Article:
The United States trademark registry may soon come with a parental advisory, thanks to a recent Supreme Court decision.
On June 24, 2019, the U.S. Supreme Court struck down a longstanding provision in the Lanham Act that banned the registration of marks deemed “immoral or scandalous.” In Iancu v. Brunetti, the Court determined that the provision violated the First Amendment. The Court’s opinion not only reaffirms prevailing viewpoints on the principles of free speech, but will have a substantial effect on trademark law.
In Brunetti, the owner of a clothing brand spelled as a variation of the infamous, four-letter “F” word attempted to protect his mark through a federal trademark registration. The United States Patent and Trademark Office (USPTO) denied the mark’s registration under Section 2(a) of the Lanham Act, finding that it consisted of “immoral or scandalous” matter in violation of that section.
The Court’s opinion noted the statute “does not draw the line at lewd, sexually explicit, or profane marks” but that it actually “covers the universe of immoral or scandalous . . . material.” Further, the Court reasoned that “a law disfavoring ‘ideas that offend’ discriminates based on viewpoint in violation of the First Amendment.” Although this decision changes longstanding trademark law, it was foreshadowed by the result two years ago in Matal v. Tam, in which the Supreme Court invalidated another portion of the same statute that prohibited the registration of “disparaging” trademarks, such as racially offensive terms.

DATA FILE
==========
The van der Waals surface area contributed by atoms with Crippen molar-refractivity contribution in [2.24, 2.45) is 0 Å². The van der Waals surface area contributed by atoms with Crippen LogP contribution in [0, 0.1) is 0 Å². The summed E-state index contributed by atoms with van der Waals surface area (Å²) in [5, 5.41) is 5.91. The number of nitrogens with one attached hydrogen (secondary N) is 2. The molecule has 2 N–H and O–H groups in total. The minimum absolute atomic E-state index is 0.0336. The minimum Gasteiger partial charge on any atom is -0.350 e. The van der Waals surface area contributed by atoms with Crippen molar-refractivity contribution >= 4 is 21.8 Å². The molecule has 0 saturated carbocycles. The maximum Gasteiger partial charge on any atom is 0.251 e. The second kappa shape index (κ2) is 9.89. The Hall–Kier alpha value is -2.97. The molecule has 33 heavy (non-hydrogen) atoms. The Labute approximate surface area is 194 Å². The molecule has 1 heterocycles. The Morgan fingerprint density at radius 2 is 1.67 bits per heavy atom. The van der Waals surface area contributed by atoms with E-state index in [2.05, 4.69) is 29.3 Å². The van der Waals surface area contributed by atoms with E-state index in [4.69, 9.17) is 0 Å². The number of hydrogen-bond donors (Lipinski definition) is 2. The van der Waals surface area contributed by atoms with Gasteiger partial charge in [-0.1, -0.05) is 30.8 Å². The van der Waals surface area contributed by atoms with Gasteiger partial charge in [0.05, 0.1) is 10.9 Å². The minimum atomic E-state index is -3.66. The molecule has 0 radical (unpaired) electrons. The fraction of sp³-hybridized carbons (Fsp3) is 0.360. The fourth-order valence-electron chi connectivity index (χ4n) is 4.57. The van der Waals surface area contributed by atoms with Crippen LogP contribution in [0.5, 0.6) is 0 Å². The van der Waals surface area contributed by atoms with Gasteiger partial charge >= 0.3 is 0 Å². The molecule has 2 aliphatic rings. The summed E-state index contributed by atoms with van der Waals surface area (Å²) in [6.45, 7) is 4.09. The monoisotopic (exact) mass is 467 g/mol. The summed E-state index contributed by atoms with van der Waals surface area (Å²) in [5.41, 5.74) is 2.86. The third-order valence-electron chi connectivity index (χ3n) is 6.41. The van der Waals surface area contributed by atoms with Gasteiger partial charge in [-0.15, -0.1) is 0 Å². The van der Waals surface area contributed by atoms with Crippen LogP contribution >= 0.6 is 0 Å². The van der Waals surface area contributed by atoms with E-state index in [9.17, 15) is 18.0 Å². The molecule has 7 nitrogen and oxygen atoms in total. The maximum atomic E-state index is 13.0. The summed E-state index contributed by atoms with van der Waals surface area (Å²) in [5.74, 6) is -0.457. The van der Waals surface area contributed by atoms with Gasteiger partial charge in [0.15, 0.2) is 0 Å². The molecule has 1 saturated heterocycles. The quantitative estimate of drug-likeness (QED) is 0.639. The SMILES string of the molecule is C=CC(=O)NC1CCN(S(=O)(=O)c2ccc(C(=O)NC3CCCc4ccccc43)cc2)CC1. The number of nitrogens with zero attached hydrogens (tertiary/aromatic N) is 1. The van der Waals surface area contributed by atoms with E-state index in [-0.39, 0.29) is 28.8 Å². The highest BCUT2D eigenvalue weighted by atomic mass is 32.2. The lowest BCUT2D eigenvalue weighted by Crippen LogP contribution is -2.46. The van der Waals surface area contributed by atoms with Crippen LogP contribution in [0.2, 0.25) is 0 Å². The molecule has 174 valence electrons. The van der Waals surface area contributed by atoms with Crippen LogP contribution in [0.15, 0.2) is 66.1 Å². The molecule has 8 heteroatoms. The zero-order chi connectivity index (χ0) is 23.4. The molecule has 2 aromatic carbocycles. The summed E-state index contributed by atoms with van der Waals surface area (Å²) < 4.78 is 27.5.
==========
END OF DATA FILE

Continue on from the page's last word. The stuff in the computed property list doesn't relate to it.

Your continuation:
The Brunetti ruling means the USPTO can no longer refuse to register such marks. In anticipation of the Court’s ruling, the Office has already received a spike in applications seeking trademark registrations of different variations of the four-letter “F” word.
For those seeking more liberty within trademark law, this Supreme Court decision is a win. Four of the nine Justices, however, expressed concern over the ripple effects this result may have in society and other areas of law. They suggested various ways that Congress might act to revise the Lanham Act that would bar some registrations in a way that survives constitutional scrutiny. For example, these Justices would have upheld a ban that applied only to “scandalous” but not “immoral” marks. A more narrowly tailored ban on registering “obscene,” “vulgar” and “profane” marks may also pass muster, so long as it was careful not to discriminate against particular viewpoints.
If you have any questions, please contact Scott Keller, Mary Bonnema, Jim Scott, Brian Wassom or any attorney in Warner’s Intellectual Property Practice Group.